Governor Shumlin Signs Paint Stewardship Bill into Law

Vermont’s governor has signed into law the state’s paint take-back and recycling bill.

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“Gov. Peter Shumlin signed House Bill 262 that requires manufacturers to fund and operate a post-consumer paint take-back program in the state. The law aims for end-of-life management of architectural paint in Vermont while shifting the management and financial burden away from state and local governments, according to a news release from the Boston-based Product Stewardship Institute Inc. (PSI).”

Read the whole article on the Waste360 site.

Vermont: Big Fish in Mercury Recycling

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Two to three million mercury thermostats go out of service each year, contributing to significant mercury pollution. While manufacturers are overall failing to collect the mercury, Vermont is the top state in per capita collection. Among one of the ten states with mandates for mercury collection, Vermont exemplifies EPR (Extended Producer Responsibility) with an incentive program, taking the top rank.

Life After Landfills

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Vermont is officially shutting down the Moretown landfill. Vermonters will be forced to confront the notion of unlimited disposal and rethink consumption habits.

With the loss of a major landfill and policy in place to phase in universal recycling and EPR, in a VT Digger op/ed, Cassandra Hemenway Brush suggests investing in infrastructure that supports composting, reuse and recycling businesses to cultivate a zero waste culture.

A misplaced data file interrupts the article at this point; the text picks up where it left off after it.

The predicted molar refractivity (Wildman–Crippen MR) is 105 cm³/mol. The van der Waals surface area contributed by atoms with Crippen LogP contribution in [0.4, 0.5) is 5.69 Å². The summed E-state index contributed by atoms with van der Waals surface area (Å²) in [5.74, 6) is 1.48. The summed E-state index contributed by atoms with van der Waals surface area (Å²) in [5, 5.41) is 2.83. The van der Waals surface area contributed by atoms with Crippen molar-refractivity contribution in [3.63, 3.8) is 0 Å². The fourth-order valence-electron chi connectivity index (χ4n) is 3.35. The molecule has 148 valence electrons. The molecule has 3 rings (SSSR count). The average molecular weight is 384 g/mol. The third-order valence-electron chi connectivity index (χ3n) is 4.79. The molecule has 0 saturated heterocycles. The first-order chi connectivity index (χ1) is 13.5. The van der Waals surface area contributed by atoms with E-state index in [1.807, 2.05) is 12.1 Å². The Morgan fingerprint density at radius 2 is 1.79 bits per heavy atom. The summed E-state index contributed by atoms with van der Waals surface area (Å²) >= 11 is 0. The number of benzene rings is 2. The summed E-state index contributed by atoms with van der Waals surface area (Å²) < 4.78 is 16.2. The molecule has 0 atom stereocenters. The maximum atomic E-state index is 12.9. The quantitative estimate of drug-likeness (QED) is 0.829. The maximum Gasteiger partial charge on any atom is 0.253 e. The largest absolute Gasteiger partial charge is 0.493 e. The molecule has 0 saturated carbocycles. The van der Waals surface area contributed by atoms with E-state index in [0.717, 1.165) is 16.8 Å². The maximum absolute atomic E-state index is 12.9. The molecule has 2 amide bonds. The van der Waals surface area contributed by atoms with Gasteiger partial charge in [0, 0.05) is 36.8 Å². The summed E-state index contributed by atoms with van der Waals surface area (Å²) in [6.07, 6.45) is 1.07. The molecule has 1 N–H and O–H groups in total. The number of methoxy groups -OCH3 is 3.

“Let’s Think Bigger” – How EPR Can Transform Resource Management

Extended Producer Recycling (EPR) will mandate that companies collect and reuse a determined percentage of their own packaging waste, but it will give the companies freedom in implementation. EPR attacks the issue of all packaging waste, bottles and beyond.  Producers will be challenged to figure out “how to get stuff back and do something with it,” reducing energy expenditure, chemical production, and overall waste of resources. Though many are resistant to the concept, some companies, like Nestle are on board and eager to have more access to recycled materials. Once the model for EPR is set in a few states, with the help of smaller organizations reaching out and educating corporations, EPR can be taken to the national level.

Find out more about How Corporate America Might Just Save Recycling.

The “Polluter Pays” Principle: EPR & Product Stewardship

To create a sustainable waste management system by mandating recycling and composting of all solid waste, we must determine where accountability lies for the entire lifecycle of a product and its packaging. We can look to the Swedish model of Extended Producer Responsibility (EPR) where the manufacturer is accountable from production to disposal, or the approach of Product Stewardship where all parties from designer to disposer are universally responsible for the environmental footprint of a product.

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